In California, the sole genus, Garrya, is represented by six species, with a total of nine species occurring in western North America (USDA online database). They range from sea level near the coast to the foothills of the Sierra Nevada to the mountains of the eastern Mojave Desert to the Oregon border. With the exception of Garrya elliptica, California’s garryas mostly form shrubs less than ten feet tall.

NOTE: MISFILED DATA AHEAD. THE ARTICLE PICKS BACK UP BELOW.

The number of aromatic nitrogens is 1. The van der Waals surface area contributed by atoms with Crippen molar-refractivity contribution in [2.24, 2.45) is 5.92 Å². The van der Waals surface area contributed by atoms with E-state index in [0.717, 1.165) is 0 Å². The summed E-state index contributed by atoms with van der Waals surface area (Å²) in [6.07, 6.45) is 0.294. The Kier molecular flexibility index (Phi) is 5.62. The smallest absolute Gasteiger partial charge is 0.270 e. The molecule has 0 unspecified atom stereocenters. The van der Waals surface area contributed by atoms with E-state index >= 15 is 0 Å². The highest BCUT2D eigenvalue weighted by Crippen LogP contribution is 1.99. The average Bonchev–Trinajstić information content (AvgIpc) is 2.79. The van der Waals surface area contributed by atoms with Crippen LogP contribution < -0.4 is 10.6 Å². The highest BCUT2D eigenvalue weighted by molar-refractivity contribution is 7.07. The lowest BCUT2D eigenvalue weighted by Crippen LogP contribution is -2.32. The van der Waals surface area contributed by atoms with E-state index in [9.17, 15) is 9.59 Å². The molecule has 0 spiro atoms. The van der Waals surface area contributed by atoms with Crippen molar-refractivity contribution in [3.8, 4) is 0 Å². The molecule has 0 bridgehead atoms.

Also known by the monikers silk tassel bush, wavyleaf silk tassel, quinine bush, and just plain garrya, Garrya elliptica is a shrub or small tree growing as tall as 25 feet, but specimens half that height are usual. Young twigs are densely hairy (villous). The elliptic to oval leaves are two to four inches long, dark green and subglabrous above and felty-woolly on the undersides, the individual hairs being curly or wavy. The leaf margins are generally quite wavy (undulate). Both the male and female inflorescences are pendant, three to six inches long, forming January through March. The fruits are small globose berries covered in white tomentum (fuzz), becoming glabrous (hairless) with age. For those of you who shy away from the seemingly sub-atomic floral traits that are often necessary to “key” out species (like nutlet scars of Plagiobothrys), shake your head in confusion by such obscure traits as axile ovary placentation, or find it unethical to have to sacrifice an entire specimen just to know what used to be there before you pulled it up (like bulb coat patterns in Allium), you’ll be pleased to learn that it is the easily visible characteristics of the leaves and the leaf hairs that distinguish the species of Garrya. Isn’t that refreshing?